Build a Six-Pack: How to Train Your Abs From Every Angle

Build a Six-Pack: How to Train Your Abs From Every Angle


By this point in time, we all know that there are better options for your abs than situps, but in having that knowledge, planks, Paloff presses, and other stability-based tools—as great as they are—can feel redundant with the absence of variety. It’s important to review the abdominals’ functions to better equip you with the right moves for your arsenal. Here’s a quick lesson.

The core of the matter: A better way to train your abs

Some people think “core” training deals with the good old six-pack—the superficial abs muscles you can see. But in truth, the core comprises everything between your hip bones and nipples. That means properly training it involves training from multiple angles, in several directions. Your abs serve four major purposes:

  1. Spine Extension: Often used as a stabilization exercise in back rehabilitation, this pattern involves bending the spine backward. Supermans are a great example of this.
  2. Spine Flexion: This is the act of bending forward. A situp pattern embodies this movement.
  3. Lateral Flexion: This encompasses leaning the spine to one side or the other, or bracing against exterior forces (think about a contact sport, where you’re fighting someone off who’s trying to knock you over from the side). Standing oblique dips train this movement pattern.
  4. Rotation: Twisting patterns require plenty of core activation to give you the proper range of motion. Dumbbell woodchops and cable core rotations help bolster core stability. 

With all these functions, we have a serious supply of options. It’s time to dig deep into the archives with some innovative training tools.

1. Goalie Stance Side Bend

What it targets: lateral flexion

How to do it: Attach a skinny band to the base of a fixed point (machine, post, whatever you’ve got), and place a pad or mat next to it. Play with the distance so you can kneel (parallel to the anchor) on the leg farthest from the anchor point with the other leg fully extended and foot planted (it’s okay if it’s not flat on the floor). Hold the band with both hands, then extend it overhead. With a slight bend in your elbows, and keep arms directly overhead, not forward, use your trunk and obliques to slowly ease the resistance, letting the band shorten and leaning toward the post. You should feel a deep stretch in the obliques on your far side. At the extent of the stretch, straighten back up to a tall position. Perform 3 x 10-12 reps each side.

2. Rower Pikeups

What it targets: trunk flexion and anti-extension (bonus: this also targets shoulder mobility)

How to do it: Find any rowing machine with a sliding seat. Bring the seat to the middle/end of the machine so your range of motion isn’t inhibited, and rest the ball of one foot on it to keep it from sliding back as you come down on your hands to assume a plank position (facing away from the machine). Bring your other foot onto the seat. Engage your core, then raise hips into a high pike position. Try to finish with your head through your shoulders with hips above hands. Slowly, return to the starting plank position. Avoid sinking too low and sagging at the hips by keeping your core engaged the whole time and monitoring tempo. Perform 3 x 10-12 reps each side.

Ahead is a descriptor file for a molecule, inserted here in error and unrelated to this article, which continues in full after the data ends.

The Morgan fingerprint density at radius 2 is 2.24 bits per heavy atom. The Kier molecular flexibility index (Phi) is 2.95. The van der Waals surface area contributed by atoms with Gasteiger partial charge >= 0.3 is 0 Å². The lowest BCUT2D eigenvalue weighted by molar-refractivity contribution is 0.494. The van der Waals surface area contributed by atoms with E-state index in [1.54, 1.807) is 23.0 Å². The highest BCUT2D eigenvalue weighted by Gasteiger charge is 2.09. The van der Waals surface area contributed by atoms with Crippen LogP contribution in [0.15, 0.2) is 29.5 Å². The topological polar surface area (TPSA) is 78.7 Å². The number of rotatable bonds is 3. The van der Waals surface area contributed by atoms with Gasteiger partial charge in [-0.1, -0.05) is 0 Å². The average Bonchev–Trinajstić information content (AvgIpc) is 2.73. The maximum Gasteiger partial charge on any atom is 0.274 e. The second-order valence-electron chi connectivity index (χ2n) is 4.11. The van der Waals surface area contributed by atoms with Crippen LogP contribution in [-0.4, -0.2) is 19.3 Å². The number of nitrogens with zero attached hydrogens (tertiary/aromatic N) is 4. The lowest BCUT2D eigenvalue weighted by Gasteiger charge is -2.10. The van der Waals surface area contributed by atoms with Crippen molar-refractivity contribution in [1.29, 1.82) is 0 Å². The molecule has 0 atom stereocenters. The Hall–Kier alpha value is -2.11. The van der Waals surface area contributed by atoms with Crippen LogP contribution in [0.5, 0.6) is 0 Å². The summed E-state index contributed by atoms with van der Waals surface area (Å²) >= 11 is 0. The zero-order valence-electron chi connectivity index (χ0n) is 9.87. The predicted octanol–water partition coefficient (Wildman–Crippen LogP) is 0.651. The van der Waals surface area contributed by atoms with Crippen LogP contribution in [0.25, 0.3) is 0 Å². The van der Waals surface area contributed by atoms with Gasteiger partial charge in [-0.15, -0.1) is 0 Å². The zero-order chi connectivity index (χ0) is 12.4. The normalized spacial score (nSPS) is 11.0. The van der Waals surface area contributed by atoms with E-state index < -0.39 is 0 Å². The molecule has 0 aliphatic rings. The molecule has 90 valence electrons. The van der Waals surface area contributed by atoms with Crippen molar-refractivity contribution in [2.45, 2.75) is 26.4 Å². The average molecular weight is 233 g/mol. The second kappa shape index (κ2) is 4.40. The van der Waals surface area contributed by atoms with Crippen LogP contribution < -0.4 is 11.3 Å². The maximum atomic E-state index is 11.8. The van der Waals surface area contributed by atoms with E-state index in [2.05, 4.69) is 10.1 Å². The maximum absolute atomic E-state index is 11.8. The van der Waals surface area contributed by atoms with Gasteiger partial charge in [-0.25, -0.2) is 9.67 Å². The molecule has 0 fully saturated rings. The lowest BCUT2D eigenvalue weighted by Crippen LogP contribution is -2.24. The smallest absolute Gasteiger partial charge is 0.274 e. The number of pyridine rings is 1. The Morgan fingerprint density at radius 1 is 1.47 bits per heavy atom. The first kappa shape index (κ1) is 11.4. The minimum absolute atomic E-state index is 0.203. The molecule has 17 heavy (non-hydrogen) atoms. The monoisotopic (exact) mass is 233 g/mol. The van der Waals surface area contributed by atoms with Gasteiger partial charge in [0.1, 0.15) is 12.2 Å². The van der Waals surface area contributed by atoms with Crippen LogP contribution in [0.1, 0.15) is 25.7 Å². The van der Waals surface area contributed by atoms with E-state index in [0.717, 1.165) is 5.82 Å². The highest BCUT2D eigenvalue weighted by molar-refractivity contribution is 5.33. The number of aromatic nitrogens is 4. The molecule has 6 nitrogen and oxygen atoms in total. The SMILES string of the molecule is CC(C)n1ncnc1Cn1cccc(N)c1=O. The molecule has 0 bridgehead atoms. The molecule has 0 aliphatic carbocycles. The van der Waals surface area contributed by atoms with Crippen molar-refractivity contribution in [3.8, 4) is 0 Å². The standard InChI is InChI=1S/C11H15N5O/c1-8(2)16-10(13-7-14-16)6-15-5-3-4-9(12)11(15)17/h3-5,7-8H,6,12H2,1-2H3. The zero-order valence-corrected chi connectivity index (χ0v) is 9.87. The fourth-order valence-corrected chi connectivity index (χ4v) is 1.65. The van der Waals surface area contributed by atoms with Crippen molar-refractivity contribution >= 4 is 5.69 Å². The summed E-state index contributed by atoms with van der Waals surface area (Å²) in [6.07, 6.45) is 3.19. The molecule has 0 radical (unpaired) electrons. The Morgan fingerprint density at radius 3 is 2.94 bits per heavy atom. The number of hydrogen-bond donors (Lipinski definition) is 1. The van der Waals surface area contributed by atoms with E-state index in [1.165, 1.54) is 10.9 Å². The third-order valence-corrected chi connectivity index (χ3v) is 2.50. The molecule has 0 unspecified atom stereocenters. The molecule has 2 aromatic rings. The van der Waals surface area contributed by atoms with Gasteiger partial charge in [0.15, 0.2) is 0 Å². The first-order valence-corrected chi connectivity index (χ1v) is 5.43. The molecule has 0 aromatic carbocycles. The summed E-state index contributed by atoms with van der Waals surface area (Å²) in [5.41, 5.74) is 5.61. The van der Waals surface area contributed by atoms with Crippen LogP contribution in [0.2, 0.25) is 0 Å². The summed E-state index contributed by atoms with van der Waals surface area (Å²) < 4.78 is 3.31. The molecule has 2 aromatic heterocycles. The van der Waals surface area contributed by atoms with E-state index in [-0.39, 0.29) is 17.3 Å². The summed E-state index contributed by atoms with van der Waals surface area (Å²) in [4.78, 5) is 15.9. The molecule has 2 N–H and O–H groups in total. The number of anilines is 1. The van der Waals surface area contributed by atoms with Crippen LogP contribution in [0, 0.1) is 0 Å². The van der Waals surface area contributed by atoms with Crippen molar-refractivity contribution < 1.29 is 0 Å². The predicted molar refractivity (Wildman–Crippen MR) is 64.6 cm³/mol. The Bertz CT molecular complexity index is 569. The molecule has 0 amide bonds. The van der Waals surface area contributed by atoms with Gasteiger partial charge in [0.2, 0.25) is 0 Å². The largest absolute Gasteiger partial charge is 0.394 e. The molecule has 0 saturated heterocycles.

3. Supine Decline Rollout

What it targets: trunk flexion and anti-extension

How to do it: Set up a decline bench at the level of your choice. Hold a light plate (10 pounds works well), and assume a half situp position, holding the place at chest level. Next, slowly extend your arms overhead (remember, you’re in a situp position, so “overhead” will really feel like it’s behind you, not in front of you like an incline bench press). You shouldn’t be able to see your arms or the plate when you’re at full extension. Hold for a full second, then slowly return the weight to your chest. Perform 3 x 10-12 reps each side. *This is a great alternative to rollouts since holding a braced core without allowing the spine to overarch is challenging for many to accomplish correctly (and safely). Flipping from a face-down to a face-up position can alleviate some of that stress. 

4. Rockers

What it targets: trunk extension and flexion

How to do it: Sit on the floor with legs straight and plant hands beside your butt. Lift through your hands to raise your trunk off the ground, extending through hips to come into a tabletop position, feet flat and knees bent at 90 degrees. It’s okay if your spine rounds a bit during this motion. Then, slowly “swing” your body back down through your arms to the straight-leg starting position. Perform 3 x 10-12 reps

5. Off-Bench Oblique Chops

What it targets: anti-lateral flexion and anti-rotation

How to do it: Any off-bench exercise is sure to blast the obliques, but adding work for the arms takes things to a whole new dimension. This movement isn’t for the faint of heart, and was placed last because pulling it off requires a rock-solid core. Find any flat bench and make sure it’s sturdy before assuming the classic off-bench position. We suggest weighing the far side down with a couple of stacked plates, as seen above. Hook your feet under each side of the bench, and ensure you’re free of support from the hip joint up. Keep your upper body square and in line with the lower body (don’t sag toward the floor or twist, stay straight). Holding a 5-pound plate, perform a straight-arm overhead front raise by flexing at the shoulders, then return to the bottom position. Keep these slow. Perform 2-3 x 8-10 reps each side.


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